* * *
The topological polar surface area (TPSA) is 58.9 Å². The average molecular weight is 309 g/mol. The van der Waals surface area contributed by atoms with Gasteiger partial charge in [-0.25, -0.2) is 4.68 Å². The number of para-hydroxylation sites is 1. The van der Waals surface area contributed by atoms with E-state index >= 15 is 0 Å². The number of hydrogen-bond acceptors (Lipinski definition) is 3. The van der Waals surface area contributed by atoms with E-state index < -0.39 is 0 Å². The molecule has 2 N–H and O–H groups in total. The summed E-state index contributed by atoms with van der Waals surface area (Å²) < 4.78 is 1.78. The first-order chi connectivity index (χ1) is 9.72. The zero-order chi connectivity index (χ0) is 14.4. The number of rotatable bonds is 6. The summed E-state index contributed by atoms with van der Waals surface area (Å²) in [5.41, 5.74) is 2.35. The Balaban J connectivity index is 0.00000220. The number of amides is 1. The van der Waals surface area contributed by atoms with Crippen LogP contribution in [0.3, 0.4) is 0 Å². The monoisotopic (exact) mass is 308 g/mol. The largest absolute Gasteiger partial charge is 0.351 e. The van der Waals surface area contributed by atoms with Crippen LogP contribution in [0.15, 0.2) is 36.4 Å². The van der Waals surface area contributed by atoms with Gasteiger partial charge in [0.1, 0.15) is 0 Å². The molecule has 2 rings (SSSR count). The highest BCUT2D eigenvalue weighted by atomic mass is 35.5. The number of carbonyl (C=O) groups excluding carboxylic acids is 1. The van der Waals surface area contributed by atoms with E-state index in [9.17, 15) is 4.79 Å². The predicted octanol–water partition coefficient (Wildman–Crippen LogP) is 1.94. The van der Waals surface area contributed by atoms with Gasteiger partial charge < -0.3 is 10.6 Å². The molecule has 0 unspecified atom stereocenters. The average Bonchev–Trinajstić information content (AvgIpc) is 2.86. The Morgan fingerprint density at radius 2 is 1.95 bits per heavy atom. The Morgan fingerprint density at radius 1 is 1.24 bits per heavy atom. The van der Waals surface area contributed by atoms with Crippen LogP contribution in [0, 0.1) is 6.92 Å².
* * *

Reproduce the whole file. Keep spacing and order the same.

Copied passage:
The topological polar surface area (TPSA) is 58.9 Å². The average molecular weight is 309 g/mol. The van der Waals surface area contributed by atoms with Gasteiger partial charge in [-0.25, -0.2) is 4.68 Å². The number of para-hydroxylation sites is 1. The van der Waals surface area contributed by atoms with E-state index >= 15 is 0 Å². The number of hydrogen-bond acceptors (Lipinski definition) is 3. The van der Waals surface area contributed by atoms with E-state index < -0.39 is 0 Å². The molecule has 2 N–H and O–H groups in total. The summed E-state index contributed by atoms with van der Waals surface area (Å²) < 4.78 is 1.78. The first-order chi connectivity index (χ1) is 9.72. The zero-order chi connectivity index (χ0) is 14.4. The number of rotatable bonds is 6. The summed E-state index contributed by atoms with van der Waals surface area (Å²) in [5.41, 5.74) is 2.35. The Balaban J connectivity index is 0.00000220. The number of amides is 1. The van der Waals surface area contributed by atoms with Crippen LogP contribution in [0.3, 0.4) is 0 Å². The monoisotopic (exact) mass is 308 g/mol. The largest absolute Gasteiger partial charge is 0.351 e. The van der Waals surface area contributed by atoms with Crippen LogP contribution in [0.15, 0.2) is 36.4 Å². The van der Waals surface area contributed by atoms with Gasteiger partial charge in [0.1, 0.15) is 0 Å². The molecule has 2 rings (SSSR count). The highest BCUT2D eigenvalue weighted by atomic mass is 35.5. The number of carbonyl (C=O) groups excluding carboxylic acids is 1. The van der Waals surface area contributed by atoms with E-state index in [9.17, 15) is 4.79 Å². The predicted octanol–water partition coefficient (Wildman–Crippen LogP) is 1.94. The van der Waals surface area contributed by atoms with Gasteiger partial charge < -0.3 is 10.6 Å². The molecule has 0 unspecified atom stereocenters. The average Bonchev–Trinajstić information content (AvgIpc) is 2.86. The Morgan fingerprint density at radius 2 is 1.95 bits per heavy atom. The Morgan fingerprint density at radius 1 is 1.24 bits per heavy atom. The van der Waals surface area contributed by atoms with Crippen LogP contribution in [0, 0.1) is 6.92 Å².